Manufacturers

Cerrowire Hosts Alabama Leaders

Cerrowire Hosts Alabama Leaders
From left, Hartselle City Schools Career Tech Director Jeff Hyche; Hartselle Chamber of Commerce President and CEO Missy Evans; Guntersville Schools Superintendent Jason Barnett; Chairman of the Alabama Workforce Development Board Tim McCartney; Director of the Governor’s Office of Education and Workforce Transformation Nick Moore; Cerrowire President Stewart Smallwood; Guntersville Schools Assistant Superintendent Jeff Jones; Cerrowire apprentice Webb Harris; Assistant State Superintendent of Education, Career and Technical Education/Workforce Development Jimmy Hull; Kappler Industries Human Resources Manager Kay Miller; Kappler Industries Manufacturing Director Andre Thomas; Kappler Industries President Laura Kappler-Roberts; Guntersville Schools Work-Based Learning Coordinator Amber Harbison; Hartselle Chamber of Commerce Director of Membership and Marketing Tabatha Nowak; Guntersville High Principal Roseanne Mabry; Alabama Department of Education Administrator for Workforce Development Nancy Prine and Hartselle City Schools Superintendent Dee Dee Jones

HARTSELLE, Ala. — Cerrowire® recently hosted a tour of state and local leaders to highlight the impact of TigerLaunch, an apprenticeship-style high school program for Alabama workforce development. Industry leaders plan to use the Hartselle City Schools manufacturing career academy’s capstone course as a model for other workforce transformation programs throughout the state.

Cerrowire has participated in TigerLaunch since it started in 2018. Four students were placed in production positions at the Hartselle plant the first year and the number of participants grew to seven in the 2020-2021 school year. Cerrowire has employed 20 students as a part of the “earn and learn” program.

TigerLaunch participants attend high school classes and work at least one 4-hour shift daily depending on their school schedule. The program has grown each year to encompass other school districts and more than 60 students.

“We are glad state, education and industry leaders have chosen to visit Cerrowire to witness the benefits of TigerLaunch. Highlighting impactful programs like this helps people understand that, although college is a great path, there are other pathways to success in Alabama,” Cerrowire President Stewart Smallwood said.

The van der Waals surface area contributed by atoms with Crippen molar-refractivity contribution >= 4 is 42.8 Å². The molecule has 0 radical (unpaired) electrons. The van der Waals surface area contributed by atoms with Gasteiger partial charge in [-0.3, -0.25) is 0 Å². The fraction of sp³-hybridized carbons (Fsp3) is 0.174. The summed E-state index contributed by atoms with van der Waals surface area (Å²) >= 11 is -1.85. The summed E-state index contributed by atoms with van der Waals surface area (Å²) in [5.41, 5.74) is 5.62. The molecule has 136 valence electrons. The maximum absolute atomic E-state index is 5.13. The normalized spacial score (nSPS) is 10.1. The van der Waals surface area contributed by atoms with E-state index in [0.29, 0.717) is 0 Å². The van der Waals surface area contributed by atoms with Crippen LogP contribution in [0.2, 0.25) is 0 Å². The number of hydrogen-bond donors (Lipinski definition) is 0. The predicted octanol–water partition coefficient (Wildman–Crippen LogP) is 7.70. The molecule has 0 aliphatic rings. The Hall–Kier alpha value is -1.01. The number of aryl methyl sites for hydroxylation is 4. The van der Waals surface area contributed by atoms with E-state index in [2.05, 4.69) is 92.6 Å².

TigerLaunch alumnus and Cerrowire apprentice Webb Harris spoke to the group about the benefits of TigerLaunch on his career path. He discussed how his family had to rely on his income during his high school years and how the TigerLaunch job with Cerrowire helped pay the bills.

“At first, I had no idea of the opportunities I could be offered in industry. Through TigerLaunch, I discovered I don’t have to go to a university to have a successful career,” Harris said.

When he graduated this year, Harris reached out to Cerrowire about a full-time position and the possibility of expanding an apprenticeship program for high school graduates and current team members while they continue their education. Now a full-time employee, he holds an apprenticeship position with the national copper wire manufacturer, and Cerrowire will pay his tuition to train in an Industrial Maintenance-Electrical and Instrumentation pathway.

Laura Kappler-Roberts, president of Kappler Manufacturing in Guntersville, AL, a global leader in chemical protective clothing, is a member of the governor-appointed state workforce committee and a Guntersville Schools board member. She has been eyeing TigerLaunch and its success. She said, “Our goal is for Kappler and Guntersville High to mimic this partnership and be a model for Marshall County, AL, then grow it throughout the state in order to develop our workforce, starting with the youth.”

Hartselle City Schools Career Tech Director Jeff Hyche was instrumental in developing TigerLaunch in 2018. He sees expansion of the program as a win-win for individuals, schools, industries and communities. “In addition to earning a paycheck and getting invaluable hands-on training, our TigerLaunch students can also graduate from us having earned powerful resume-building college credits and important industry certifications.”

He added, “We know other school systems, industries, and community colleges can make this model work and reap rewards for their own communities. No doubt this same model can be expanded into other career areas with a similar approach.”

Smallwood echoed the success of programs like TigerLaunch in developing a strong workforce. He said, “The more we interact with these programs, the easier it is to train and maintain team members. We need more Webbs in our business. We enjoy the collaboration! Anything we can do to support this effort, we’re all in.”

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